Want to start using marketing automation at your WordPress site but overwhelmed by the complexity and price of most marketing automation tools?
Groundhogg is a freemium marketing automation plugin that might be your new best friend.
It lets you set up automation funnels and manage contacts without leaving your dashboard. Keep reading my Groundhogg review to learn more!
Groundhogg Review: What All This Tool Does
Groundhogg is a marketing automation and CRM plugin for WordPress. Let’s unpack what that means…
If you’re not familiar with what marketing automation is, the term is indeed a pretty good descriptor of what’s happening.
Groundhogg helps you automate your marketing efforts.
Think of it kind of like stringing together a bunch of if/then statements that make your life easier.
You could say:
“If a visitor fills out a certain form, then tag them with X and add an internal note”
“If a visitor goes to a certain page, then wait X days and send them an email”
Groundhogg helps you set up these automation flows – called funnels – using a visual, drag-and-drop editor.
Unlike using a non-WordPress marketing automation tool, Groundhogg makes it easy to include WordPress-specific information.
For example, you could trigger a funnel as soon as a person’s WordPress user role changes.
CRM (Customer Relationship Management)
Beyond its marketing automation functionality, Groundhogg also acts as a CRM tool to help you manage relationships with customers.
So you’ll be able to:
- Store customer details
- Tag customers to keep them organized
- Give salespeople access to the CRM with a custom user role
The Nitty Gritty
To let you accomplish all of this, Groundhogg can help you:
- Create forms (or connect to your favorite form plugin, with the premium add-ons)
- Send emails, either through Groundhogg’s paid sending service or SMTP.
- Send SMS messages.
- Manage contacts from a unified dashboard.
- View analytics for lead generation, emails, etc.
And of course, all those features are tied together by the drag-and-drop automation builder that I mentioned above.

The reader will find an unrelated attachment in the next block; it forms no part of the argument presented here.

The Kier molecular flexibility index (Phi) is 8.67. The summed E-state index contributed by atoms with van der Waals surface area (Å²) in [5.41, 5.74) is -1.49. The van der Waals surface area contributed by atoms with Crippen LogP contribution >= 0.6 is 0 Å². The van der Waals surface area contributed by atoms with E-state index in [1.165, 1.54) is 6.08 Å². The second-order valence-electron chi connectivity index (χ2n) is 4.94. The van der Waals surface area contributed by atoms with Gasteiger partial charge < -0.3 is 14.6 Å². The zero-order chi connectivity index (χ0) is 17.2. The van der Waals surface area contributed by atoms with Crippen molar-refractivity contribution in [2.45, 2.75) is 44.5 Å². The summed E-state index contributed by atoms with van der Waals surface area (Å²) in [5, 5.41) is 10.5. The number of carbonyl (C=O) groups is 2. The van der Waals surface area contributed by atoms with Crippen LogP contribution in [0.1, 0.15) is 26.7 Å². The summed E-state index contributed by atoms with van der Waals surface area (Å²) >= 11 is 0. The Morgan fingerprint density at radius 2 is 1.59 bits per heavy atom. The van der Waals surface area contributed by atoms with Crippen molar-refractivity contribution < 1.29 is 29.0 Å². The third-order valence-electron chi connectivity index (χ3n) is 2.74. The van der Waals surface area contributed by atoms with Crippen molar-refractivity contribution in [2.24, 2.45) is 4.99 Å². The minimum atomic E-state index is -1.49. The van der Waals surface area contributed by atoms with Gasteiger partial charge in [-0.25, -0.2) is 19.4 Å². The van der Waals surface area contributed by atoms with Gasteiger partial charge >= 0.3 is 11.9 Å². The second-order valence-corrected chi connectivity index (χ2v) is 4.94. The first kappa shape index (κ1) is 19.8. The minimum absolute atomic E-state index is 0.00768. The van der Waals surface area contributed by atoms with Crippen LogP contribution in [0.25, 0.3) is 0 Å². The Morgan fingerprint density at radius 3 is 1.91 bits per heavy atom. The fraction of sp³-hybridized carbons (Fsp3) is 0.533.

The core Groundhogg tool is available for free at WordPress.org. It will let you handle:
- Unlimited contacts
- Unlimited emails (via SMTP)
- Unlimited users
And it includes most of the core features. So – pretty generous there.
If you need more functionality, there are also a ton of extensions that you can purchase for anywhere from $8 to $98 each. Or, you can grab an all-access pass for $299 – that gets you access to all the extensions, as well as 10,000 email/SMS credits.
Setting Up The Groundhogg Plugin
Ready to see how it all works? Let’s take this Groundhogg review a little more hands-on…
When you first install and activate the plugin, you’ll want to set up some basic settings. These are pretty simple and cover things like your:
- Business contact information
- Key pages (the plugin will create them automatically – but you can adjust if desired)
And the settings area also includes a tool to bulk import contacts, which is helpful if you plan to move over from an existing CRM tool:
Creating Your First Funnel
A “funnel” is basically a series of automated events. You’ll likely use multiple funnels to accomplish different things.
When you go to create a new funnel, Groundhogg provides a number of templates for key actions. These are super helpful because building a funnel from scratch can definitely be a little intimidating if you’ve never done it before.